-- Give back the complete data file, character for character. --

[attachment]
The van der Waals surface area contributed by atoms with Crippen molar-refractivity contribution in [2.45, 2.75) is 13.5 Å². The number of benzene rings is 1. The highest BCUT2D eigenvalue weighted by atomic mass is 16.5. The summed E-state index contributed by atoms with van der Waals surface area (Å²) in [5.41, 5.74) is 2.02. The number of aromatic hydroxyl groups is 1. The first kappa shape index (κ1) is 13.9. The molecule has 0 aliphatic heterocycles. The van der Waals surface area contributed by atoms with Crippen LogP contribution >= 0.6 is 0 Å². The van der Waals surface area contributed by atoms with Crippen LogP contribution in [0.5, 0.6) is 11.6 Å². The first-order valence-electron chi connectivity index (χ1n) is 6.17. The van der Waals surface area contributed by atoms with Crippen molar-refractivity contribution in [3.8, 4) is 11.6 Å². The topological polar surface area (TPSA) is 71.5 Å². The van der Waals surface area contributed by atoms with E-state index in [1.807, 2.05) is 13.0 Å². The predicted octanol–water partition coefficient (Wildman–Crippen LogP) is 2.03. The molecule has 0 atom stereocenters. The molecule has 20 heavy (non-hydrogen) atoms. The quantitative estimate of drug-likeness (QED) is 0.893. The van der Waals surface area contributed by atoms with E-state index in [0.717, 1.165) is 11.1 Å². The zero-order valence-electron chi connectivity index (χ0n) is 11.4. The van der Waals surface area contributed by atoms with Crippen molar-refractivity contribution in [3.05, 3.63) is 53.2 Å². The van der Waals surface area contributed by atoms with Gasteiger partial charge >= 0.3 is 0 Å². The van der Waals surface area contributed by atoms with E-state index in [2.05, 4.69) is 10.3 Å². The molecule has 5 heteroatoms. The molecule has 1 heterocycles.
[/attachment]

The van der Waals surface area contributed by atoms with Crippen molar-refractivity contribution in [2.45, 2.75) is 13.5 Å². The number of benzene rings is 1. The highest BCUT2D eigenvalue weighted by atomic mass is 16.5. The summed E-state index contributed by atoms with van der Waals surface area (Å²) in [5.41, 5.74) is 2.02. The number of aromatic hydroxyl groups is 1. The first kappa shape index (κ1) is 13.9. The molecule has 0 aliphatic heterocycles. The van der Waals surface area contributed by atoms with Crippen LogP contribution >= 0.6 is 0 Å². The van der Waals surface area contributed by atoms with Crippen LogP contribution in [0.5, 0.6) is 11.6 Å². The first-order valence-electron chi connectivity index (χ1n) is 6.17. The van der Waals surface area contributed by atoms with Crippen molar-refractivity contribution in [3.8, 4) is 11.6 Å². The topological polar surface area (TPSA) is 71.5 Å². The van der Waals surface area contributed by atoms with E-state index in [1.807, 2.05) is 13.0 Å². The predicted octanol–water partition coefficient (Wildman–Crippen LogP) is 2.03. The molecule has 0 atom stereocenters. The molecule has 20 heavy (non-hydrogen) atoms. The quantitative estimate of drug-likeness (QED) is 0.893. The van der Waals surface area contributed by atoms with E-state index in [0.717, 1.165) is 11.1 Å². The zero-order valence-electron chi connectivity index (χ0n) is 11.4. The van der Waals surface area contributed by atoms with Crippen molar-refractivity contribution in [3.05, 3.63) is 53.2 Å². The van der Waals surface area contributed by atoms with Gasteiger partial charge >= 0.3 is 0 Å². The van der Waals surface area contributed by atoms with E-state index in [2.05, 4.69) is 10.3 Å². The molecule has 5 heteroatoms. The molecule has 1 heterocycles.